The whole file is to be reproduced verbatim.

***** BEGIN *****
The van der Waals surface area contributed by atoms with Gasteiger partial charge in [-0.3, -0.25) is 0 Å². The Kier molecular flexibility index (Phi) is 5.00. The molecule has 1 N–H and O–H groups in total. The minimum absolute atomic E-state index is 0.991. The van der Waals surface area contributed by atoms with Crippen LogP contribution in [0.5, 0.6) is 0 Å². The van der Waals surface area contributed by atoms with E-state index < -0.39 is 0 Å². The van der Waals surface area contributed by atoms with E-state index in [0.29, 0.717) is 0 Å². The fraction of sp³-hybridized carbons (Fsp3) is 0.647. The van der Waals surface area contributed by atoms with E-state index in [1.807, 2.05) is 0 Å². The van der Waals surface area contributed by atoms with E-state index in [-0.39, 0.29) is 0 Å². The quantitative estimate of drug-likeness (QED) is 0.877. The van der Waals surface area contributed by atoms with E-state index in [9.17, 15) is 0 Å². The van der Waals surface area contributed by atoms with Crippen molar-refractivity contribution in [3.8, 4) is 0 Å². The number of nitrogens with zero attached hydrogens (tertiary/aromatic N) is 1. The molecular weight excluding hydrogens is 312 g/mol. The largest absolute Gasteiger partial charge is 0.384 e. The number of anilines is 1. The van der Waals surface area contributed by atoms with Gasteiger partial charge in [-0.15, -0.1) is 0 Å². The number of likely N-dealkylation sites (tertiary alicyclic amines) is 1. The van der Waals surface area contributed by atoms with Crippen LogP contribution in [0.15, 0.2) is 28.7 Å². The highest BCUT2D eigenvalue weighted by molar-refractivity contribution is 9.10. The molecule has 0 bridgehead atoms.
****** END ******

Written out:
The van der Waals surface area contributed by atoms with Gasteiger partial charge in [-0.3, -0.25) is 0 Å². The Kier molecular flexibility index (Phi) is 5.00. The molecule has 1 N–H and O–H groups in total. The minimum absolute atomic E-state index is 0.991. The van der Waals surface area contributed by atoms with Crippen LogP contribution in [0.5, 0.6) is 0 Å². The van der Waals surface area contributed by atoms with E-state index < -0.39 is 0 Å². The van der Waals surface area contributed by atoms with E-state index in [0.29, 0.717) is 0 Å². The fraction of sp³-hybridized carbons (Fsp3) is 0.647. The van der Waals surface area contributed by atoms with E-state index in [1.807, 2.05) is 0 Å². The van der Waals surface area contributed by atoms with E-state index in [-0.39, 0.29) is 0 Å². The quantitative estimate of drug-likeness (QED) is 0.877. The van der Waals surface area contributed by atoms with E-state index in [9.17, 15) is 0 Å². The van der Waals surface area contributed by atoms with Crippen molar-refractivity contribution in [3.8, 4) is 0 Å². The number of nitrogens with zero attached hydrogens (tertiary/aromatic N) is 1. The molecular weight excluding hydrogens is 312 g/mol. The largest absolute Gasteiger partial charge is 0.384 e. The number of anilines is 1. The van der Waals surface area contributed by atoms with Gasteiger partial charge in [-0.15, -0.1) is 0 Å². The number of likely N-dealkylation sites (tertiary alicyclic amines) is 1. The van der Waals surface area contributed by atoms with Crippen LogP contribution in [0.15, 0.2) is 28.7 Å². The highest BCUT2D eigenvalue weighted by molar-refractivity contribution is 9.10. The molecule has 0 bridgehead atoms.